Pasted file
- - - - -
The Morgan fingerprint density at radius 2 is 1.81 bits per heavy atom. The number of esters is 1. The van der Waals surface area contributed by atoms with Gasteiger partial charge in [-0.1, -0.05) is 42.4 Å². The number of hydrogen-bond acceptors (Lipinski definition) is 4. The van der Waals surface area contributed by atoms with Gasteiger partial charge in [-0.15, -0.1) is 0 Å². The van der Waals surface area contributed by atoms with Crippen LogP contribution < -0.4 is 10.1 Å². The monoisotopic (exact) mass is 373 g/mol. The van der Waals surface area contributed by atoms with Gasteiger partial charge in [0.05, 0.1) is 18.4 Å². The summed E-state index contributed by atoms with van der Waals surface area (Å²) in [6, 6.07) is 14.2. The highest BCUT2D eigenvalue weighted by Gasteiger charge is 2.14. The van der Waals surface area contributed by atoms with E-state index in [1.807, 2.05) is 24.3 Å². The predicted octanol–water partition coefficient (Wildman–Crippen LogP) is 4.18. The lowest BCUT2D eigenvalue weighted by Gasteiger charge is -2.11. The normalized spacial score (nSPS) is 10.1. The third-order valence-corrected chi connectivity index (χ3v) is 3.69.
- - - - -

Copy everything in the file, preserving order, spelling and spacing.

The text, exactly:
The Morgan fingerprint density at radius 2 is 1.81 bits per heavy atom. The number of esters is 1. The van der Waals surface area contributed by atoms with Gasteiger partial charge in [-0.1, -0.05) is 42.4 Å². The number of hydrogen-bond acceptors (Lipinski definition) is 4. The van der Waals surface area contributed by atoms with Gasteiger partial charge in [-0.15, -0.1) is 0 Å². The van der Waals surface area contributed by atoms with Crippen LogP contribution < -0.4 is 10.1 Å². The monoisotopic (exact) mass is 373 g/mol. The van der Waals surface area contributed by atoms with Gasteiger partial charge in [0.05, 0.1) is 18.4 Å². The summed E-state index contributed by atoms with van der Waals surface area (Å²) in [6, 6.07) is 14.2. The highest BCUT2D eigenvalue weighted by Gasteiger charge is 2.14. The van der Waals surface area contributed by atoms with E-state index in [1.807, 2.05) is 24.3 Å². The predicted octanol–water partition coefficient (Wildman–Crippen LogP) is 4.18. The lowest BCUT2D eigenvalue weighted by Gasteiger charge is -2.11. The normalized spacial score (nSPS) is 10.1. The third-order valence-corrected chi connectivity index (χ3v) is 3.69.